Write Yourself Free: Marie Deaconu-Baylon “North for Sun”

In Narrative by Angelina Eimannsberger

By Angelina Eimannsberger

David Foster Wallace, the millennial hero who published Infinite Jest and a few other existential, arcane, highly celebrated books, and then killed himself, has been portrayed by Jason Segel in a feature film, and graced many social media bios and captions with his turn of phrase that “every love story is a ghost story” also gave a commencement speech at Kenyon College, subsequently published as the essay length book “This Is Water.” In this address, he urged graduates to get out of their own heads.

“Think about it,” he says, “There is no experience you’ve had that you were not at the absolute center of […] Other people’s thoughts and feelings have to be communicated somehow, but your own are so immediate, urgent, real.” (This Is Water 39-41).

Marie Deaconu-Baylon’s debut novel North for Sun enacts this insight by giving us an immediate experience of the mind of Martha, her main character, a second generation (born in the Philippines but emigrated to the US as a small child) Filipina American whose mother and aunt fought in the revolution. Thanks to Deaconu-Baylon’s compelling writing, Martha’s feelings are communicated to us very strongly–they become immediate, urgent, real. We go with Martha through good and bad days, meet her new friends at college and her family, and see her battle everyday to take back her life through writing. Martha is taking her third stab at Stanford University after mental health crises have derailed her previous two first years at other universities:

“My second return to college was solid with promises, but they were the kind that tethered and weighed. The palm trees on campus were more beautiful than anything I’d seen in the last year. Their expense reminded me how much I was betting on myself. And I still hadn’t figured out how to write. Writing was like trying to summon a ghost. I didn’t know where my voice went” (North For Sun 9)

We meet her family, especially her aunt Tita May and that aunt’s daughter and Martha’s best friend Heidi, a science wunderkind, and Martha’s roommate Tina and her brother Victor, among a wide cast of characters. What all of them have in common is that everyone is carrying their emotional, familial, and intellectual baggage best as they can. Tina, for example, seems very put together and driven but when Martha asks about the clearly strained relationship with her parents, she replies, “I don’t hate my parents. Why would you say that? I’d do anything for them if I could stand them. We can’t count on them for anything” (North For Sun 156). We learn that Tina missed the first day of college orientation because she had to drive her drunk parents home from ‘helping’ her move in.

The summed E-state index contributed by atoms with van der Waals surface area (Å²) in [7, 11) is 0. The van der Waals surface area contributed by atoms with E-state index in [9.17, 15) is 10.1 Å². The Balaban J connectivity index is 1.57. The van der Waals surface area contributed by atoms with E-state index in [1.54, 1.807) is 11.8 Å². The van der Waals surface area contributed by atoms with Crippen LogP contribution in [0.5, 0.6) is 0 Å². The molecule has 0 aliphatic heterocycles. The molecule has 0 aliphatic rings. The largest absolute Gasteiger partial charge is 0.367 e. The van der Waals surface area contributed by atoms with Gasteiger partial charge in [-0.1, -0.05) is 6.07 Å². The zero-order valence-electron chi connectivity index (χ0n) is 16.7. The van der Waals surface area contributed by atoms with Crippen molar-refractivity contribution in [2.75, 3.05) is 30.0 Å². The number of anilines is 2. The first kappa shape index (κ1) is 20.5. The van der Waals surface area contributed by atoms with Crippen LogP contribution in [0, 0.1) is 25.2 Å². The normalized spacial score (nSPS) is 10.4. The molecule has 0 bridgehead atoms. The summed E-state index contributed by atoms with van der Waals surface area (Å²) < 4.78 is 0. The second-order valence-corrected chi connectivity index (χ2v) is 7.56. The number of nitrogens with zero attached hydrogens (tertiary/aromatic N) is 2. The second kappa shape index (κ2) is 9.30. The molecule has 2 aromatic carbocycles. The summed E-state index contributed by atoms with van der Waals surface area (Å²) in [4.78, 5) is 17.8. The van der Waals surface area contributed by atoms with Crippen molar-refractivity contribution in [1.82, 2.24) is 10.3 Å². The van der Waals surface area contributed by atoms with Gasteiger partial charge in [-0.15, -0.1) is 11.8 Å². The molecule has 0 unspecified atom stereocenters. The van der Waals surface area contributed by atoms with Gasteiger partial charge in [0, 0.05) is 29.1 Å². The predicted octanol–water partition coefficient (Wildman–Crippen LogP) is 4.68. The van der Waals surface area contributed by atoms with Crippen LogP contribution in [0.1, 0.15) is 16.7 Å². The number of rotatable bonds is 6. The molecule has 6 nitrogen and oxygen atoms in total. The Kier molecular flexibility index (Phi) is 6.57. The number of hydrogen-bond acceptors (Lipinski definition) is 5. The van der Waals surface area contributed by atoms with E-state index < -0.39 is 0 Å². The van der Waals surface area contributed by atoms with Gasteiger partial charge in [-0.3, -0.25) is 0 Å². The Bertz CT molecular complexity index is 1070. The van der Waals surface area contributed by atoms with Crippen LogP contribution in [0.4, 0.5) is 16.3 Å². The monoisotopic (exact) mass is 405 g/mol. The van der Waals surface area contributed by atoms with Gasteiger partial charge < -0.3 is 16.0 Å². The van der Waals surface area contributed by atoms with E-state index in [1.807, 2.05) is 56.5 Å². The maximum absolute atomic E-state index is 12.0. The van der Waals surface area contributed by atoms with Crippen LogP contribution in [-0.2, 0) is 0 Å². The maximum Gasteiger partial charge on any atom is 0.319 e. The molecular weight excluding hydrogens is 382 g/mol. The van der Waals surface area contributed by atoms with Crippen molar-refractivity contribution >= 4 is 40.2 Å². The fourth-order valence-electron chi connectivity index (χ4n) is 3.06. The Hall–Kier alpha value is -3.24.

Foster Wallace and Deaconu-Baylon have in common an extraordinary appreciation for the fragility of our mind and how this impacts social relations. In This Is Water, Foster Wallace urges us not to submit to the petty annoyances of the everyday, to choose a mindset that is bigger, more ambitious than our default setting:

“The thing is that there are obviously different ways to think about these kinds of situations [traffic jams, long check out lines in a grocery store, etc.] In this traffic, all these vehicles stuck and idling in my way: It’ not impossible that some of these people in SUVs have been in horrible auto accidents in the past and now find driving so traumatic that their therapist has all but ordered them to get a huge, heavy SUV so they can feel safe enough to drive” (This Is Water 84-87)

North for Sun encourages us to do the same: open our eyes to the people around us. The novel advocates for people to work through their emotional and psychological confusion. Martha shows us that all we sometimes need to do is accept other people’s feelings and ways of life, and love them for trying rather than succeeding. At the end, she still is mired in confusion, her own and that of the people she loves, of the people around her. However, writing has helped her create stability: “I wrote my way back into life, like I wanted. It’s paper now.” (North For Sun 177)

Deacony-Baylon shares a soundtrack to the novel on her website, as the last of her faqs, another way she invites us into Martha’s head, and into the lives of her characters. Don’t reject this invitation, you will be better for it.

Buy your copy of North For Sun on the author’s website: https://www.mariedeaconubaylon.com/